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SA property soft-pedals

Large-scale investment to develop and redevelop SA’s ageing property stock into modern premises for today’s high-tech businesses will only occur once economic growth is on a firm footing.
Ahmed Motara

Ahmed Motara

Listed Property Portfolio manager

Lawrence Koikoi

Lawrence Koikoi

Listed Property Portfolio manager

Compared to many other countries in the continent, SA has a large and diversified pool of property. But a large portion of it is old and outdated, especially in the office and industrial sub-sectors.


Industrial property in general is not looking healthy, with the exception of warehousing. SA’s manufacturing sector is in the doldrums because of slow economic growth and its dependence on Eskom’s costly and erratic power. Even specialised manufacturing nodes – such as a group of interdependent automotive businesses in close proximity – are seen as risky, since the collapse of one company can affect all its neighbours.


Taking a long-term view, SA manufacturing will recover, but investors incur opportunity costs by holding onto industrial property for five to six years until an upswing materialises. In the meantime, fundamental structural changes are taking place. Most of the activity in industrial property is due to shifting, not growth, as successful businesses move out of older properties that were not designed around information technology infrastructure. Older properties are becoming redundant.


Warehousing is sought-after, particularly for logistics businesses, but the demand is for more than simply a shed with a corrugated iron roof. Modern logistics requires laser-levelled floors and automated floor space. The most popular areas for logistics businesses are around Cape Town, Johannesburg and Durban airports. In Johannesburg, the prime area is along the R21 to OR Tambo, where both listed and unlisted family businesses have been active investors and developers, including companies like Fortress and Equites.


Retail property still offers specific opportunities. Of the four main retail categories – super-regional, regional, community and neighbourhood – the growth is in community retail centres. These include Nicolway, Morningside Mall and Benmore Gardens near Sandton, which provide quick shopping for people in surrounding residential areas. They can be convenience centres and sometimes even regional malls like Cresta, which is surrounded by high-density residential units and has little competition from smaller shopping centres.


But super-regional and regional malls in general are battling because they have a significant fashion component dependent on a strong economy and because the global trend is towards shoppertainment. Some of the newer malls like Cradlestone, Forest Hill and Mall of Africa have not yet seen sufficient residential development in their vicinity. Another trend evident in Mall of Africa’s design is the “work, live and play” trend, which means it can satisfy most of the lifestyle needs of residents in its catchment area. But some of the older malls have limited options for redesign and may have to be completely repurposed into hospitals or residential property in the next few decades.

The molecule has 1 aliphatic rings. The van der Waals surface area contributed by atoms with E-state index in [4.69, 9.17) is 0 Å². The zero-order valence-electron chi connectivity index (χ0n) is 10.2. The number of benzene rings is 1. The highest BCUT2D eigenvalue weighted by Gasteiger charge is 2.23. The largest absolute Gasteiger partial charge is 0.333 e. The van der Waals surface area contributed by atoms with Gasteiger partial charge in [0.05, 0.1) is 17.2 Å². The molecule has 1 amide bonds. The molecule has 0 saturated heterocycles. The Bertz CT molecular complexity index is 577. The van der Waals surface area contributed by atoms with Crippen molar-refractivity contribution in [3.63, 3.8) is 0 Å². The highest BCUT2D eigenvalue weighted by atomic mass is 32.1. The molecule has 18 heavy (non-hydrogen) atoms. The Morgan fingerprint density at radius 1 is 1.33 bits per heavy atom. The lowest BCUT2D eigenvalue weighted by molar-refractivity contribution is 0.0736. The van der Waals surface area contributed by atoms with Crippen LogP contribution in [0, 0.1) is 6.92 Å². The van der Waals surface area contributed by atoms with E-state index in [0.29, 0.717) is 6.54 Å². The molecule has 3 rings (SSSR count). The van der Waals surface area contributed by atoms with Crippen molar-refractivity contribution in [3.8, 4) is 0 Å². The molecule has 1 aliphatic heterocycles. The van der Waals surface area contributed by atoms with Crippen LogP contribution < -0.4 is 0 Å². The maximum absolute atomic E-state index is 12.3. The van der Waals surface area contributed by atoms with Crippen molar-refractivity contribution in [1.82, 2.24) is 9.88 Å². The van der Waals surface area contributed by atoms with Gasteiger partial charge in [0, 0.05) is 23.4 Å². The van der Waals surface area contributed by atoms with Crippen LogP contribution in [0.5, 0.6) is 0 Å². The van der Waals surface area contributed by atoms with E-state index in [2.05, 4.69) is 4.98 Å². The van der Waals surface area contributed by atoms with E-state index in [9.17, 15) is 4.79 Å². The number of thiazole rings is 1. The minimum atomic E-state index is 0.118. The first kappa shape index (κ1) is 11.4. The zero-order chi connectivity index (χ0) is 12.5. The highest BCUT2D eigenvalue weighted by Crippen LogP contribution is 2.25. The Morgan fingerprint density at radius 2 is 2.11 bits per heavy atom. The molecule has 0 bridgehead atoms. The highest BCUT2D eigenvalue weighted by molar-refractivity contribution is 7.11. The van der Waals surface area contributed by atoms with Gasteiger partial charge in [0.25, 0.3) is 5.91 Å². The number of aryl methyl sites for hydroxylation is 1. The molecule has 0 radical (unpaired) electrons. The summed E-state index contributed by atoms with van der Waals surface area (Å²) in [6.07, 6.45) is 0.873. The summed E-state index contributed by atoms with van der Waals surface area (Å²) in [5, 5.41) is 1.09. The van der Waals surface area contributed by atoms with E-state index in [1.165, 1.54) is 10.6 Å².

Like industrial property, most of the action in the office sector is due to shifting rather than growth. Blue chip clients like Sasol, Discovery, Webber Wentzel and ENS have moved from older or scattered properties to centralised A- or P-grade offices in Sandton. These are usually “green” buildings with a focus on energy efficiency and recycling. In Gauteng, Sandton and Waterfall remain the most desirable office nodes while in Cape Town it is the Waterfront. In SA’s other urban centres there are no sufficiently sizeable office investment opportunities for institutional investors like STANLIB. We don’t see any revival in demand for the Johannesburg CBD, except for government and residential occupancy.


It will take sustained GDP growth to re-activate the whole office sector, from P- to C-grade. Businesses do not expand and hire new staff until they are certain of growth prospects. So we don’t see a recovery in this sector for several years. Much of the B- and C-grade space is becoming obsolescent and will have to be repurposed.


Although several of the SA-listed property stocks have a residential component, the only focused residential share is Indluplace Properties. In the residential sector, the main investment opportunity remains townhouse developments. There are some companies that specialise in sectors like student accommodation but they remain very small and student rentals are perceived to be risky.


Rapid urbanisation is not an investable opportunity because of the lack of jobs in SA’s cities. Although there is certainly a demand for low-cost housing, there is no income stream to incentivise large-scale private investment.

SA GDP growth of at least 3-4% for a sustained period is needed to re-ignite property development. The earliest sectors to respond will be retail and warehousing and the latest will be office and industrial property. We continue to expect a total annual return (capital and income) from our property portfolios of about 13%, in line with the average of the last 10-15 years.

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